23. 23. A hybrid approach to Software Engineering at Aristotle University – the NetGeners.Net pilot Objectives:  To apply an open approach to Software Engineering that allows taking advantage of the opportunities the web provides  To bring together students from different institutions, free learner outside of formal education and open source communities in a 'semi-structured' way  To allow students and free learner to learn with practitioners of open source projects by providing an easy entrance for the first and low burdens for the later...  And therefore opening up education and combining formal with informal learning
  24. 24. A hybrid approach to Software Engineering at Aristotle University – the NetGeners.Net pilot The piloted course, some facts: • Fifth semester course ‘Introduction in Software Engineering’ • Since 2005 adopted an ‘outside approach’ • Duration of the course is 12, 5 weeks and has an average student number of 150 • One of the students’ assignments being to participate at an open source project, counting for 40% of the total grade • Students can choose between three options: (1) to test open source code, (2) to develop open source code, or (3) to write a requirement specification documentation for an open source project that still had none • Also, students can work on their assignments beyond the 12,5 weeks of the official lecturing period and submitting it at a later time at 3 pre-defined dates per year – This 'theoretically' leaves space for some type of continuity beyond semester terms
  25. 25. A hybrid approach to Software Engineering at Aristotle University – the NetGeners.Net pilot The starting challenge: • The initial cohort of students for the year 2008/2009 won’t be able to gain from earlier students’ works… • So how can we provide an added value once they would use the online environment (without ‘forcing them’ to do so)? • Apparently regular chats, prompt responses to forum posts, or initial content uploaded is not enough… • Bringing into this environment fellow university students, free learners and open source practitioners could add this extra value, since this can’t be provided ‘offline’! – So how to inform and attract fellow universities and open source projects?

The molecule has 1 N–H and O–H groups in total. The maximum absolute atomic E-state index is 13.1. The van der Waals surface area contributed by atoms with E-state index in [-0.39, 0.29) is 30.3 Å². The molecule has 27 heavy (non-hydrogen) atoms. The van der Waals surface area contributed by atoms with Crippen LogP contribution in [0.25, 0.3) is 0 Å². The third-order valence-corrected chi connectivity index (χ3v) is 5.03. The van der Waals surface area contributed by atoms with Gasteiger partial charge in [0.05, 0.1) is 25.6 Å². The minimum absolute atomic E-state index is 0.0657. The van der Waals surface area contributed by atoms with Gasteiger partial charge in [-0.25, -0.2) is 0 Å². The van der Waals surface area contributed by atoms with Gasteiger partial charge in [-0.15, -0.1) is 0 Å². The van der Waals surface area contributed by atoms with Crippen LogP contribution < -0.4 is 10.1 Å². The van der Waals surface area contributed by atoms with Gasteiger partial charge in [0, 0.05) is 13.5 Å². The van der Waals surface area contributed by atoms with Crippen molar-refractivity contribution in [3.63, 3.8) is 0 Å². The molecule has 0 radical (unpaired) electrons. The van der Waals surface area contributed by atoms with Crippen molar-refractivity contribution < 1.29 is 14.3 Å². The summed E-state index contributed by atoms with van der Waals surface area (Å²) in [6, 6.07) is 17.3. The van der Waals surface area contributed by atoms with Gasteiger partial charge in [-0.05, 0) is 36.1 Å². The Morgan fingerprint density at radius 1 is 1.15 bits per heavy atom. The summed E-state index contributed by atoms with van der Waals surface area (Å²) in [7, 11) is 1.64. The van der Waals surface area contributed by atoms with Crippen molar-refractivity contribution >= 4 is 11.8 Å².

26. 26. ... and further to this ... more generally speaking ... there are a number of related questions to be taken into account ...
  27. 27. A hybrid approach to Software Engineering at Aristotle University – the NetGeners.Net pilot (Organizational) Questions: How to fit the structured learning as provided in traditional (offline) education ● into the unstructured open virtual learning environments the web provides? In which way might online learning activities be organized to provide the same ● “evolutionary growing open participatory learning ecosystem” that e.g. the open source case shows and at which learning processes and outcomes become an integrated part of this ecosystem therefore being a learning resource for future learner and leading to a continuous improvement of products and processes? How to bring the different stakeholders (my students, fellow students, free learner, ● practitioners and educators) together in such a semi-structured open environment?
  28. 28. A hybrid approach to Software Engineering at Aristotle University – the NetGeners.Net pilot (Motivation / Incentive) Questions: • Motivations to participate at open source are e.g. ‘to learn’, ‘gaining reputation’ or ‘personal enjoyment’ • Providing a clear ‘win / win scenario’ between information seeker and information provider resulting in learning benefits for both sides • Motivations to participate in formal education mainly relate to obtain a formal degree! So: • What would be the motivation for formally enrolled students to become active and assume roles as to be found in open source? • What would be the motivation for free learners and practitioners to participate at such an open learning environment? • How to create the type of win / win scenarios as can be found in open source? How to address this within the educational frameworks we are acting in ?!?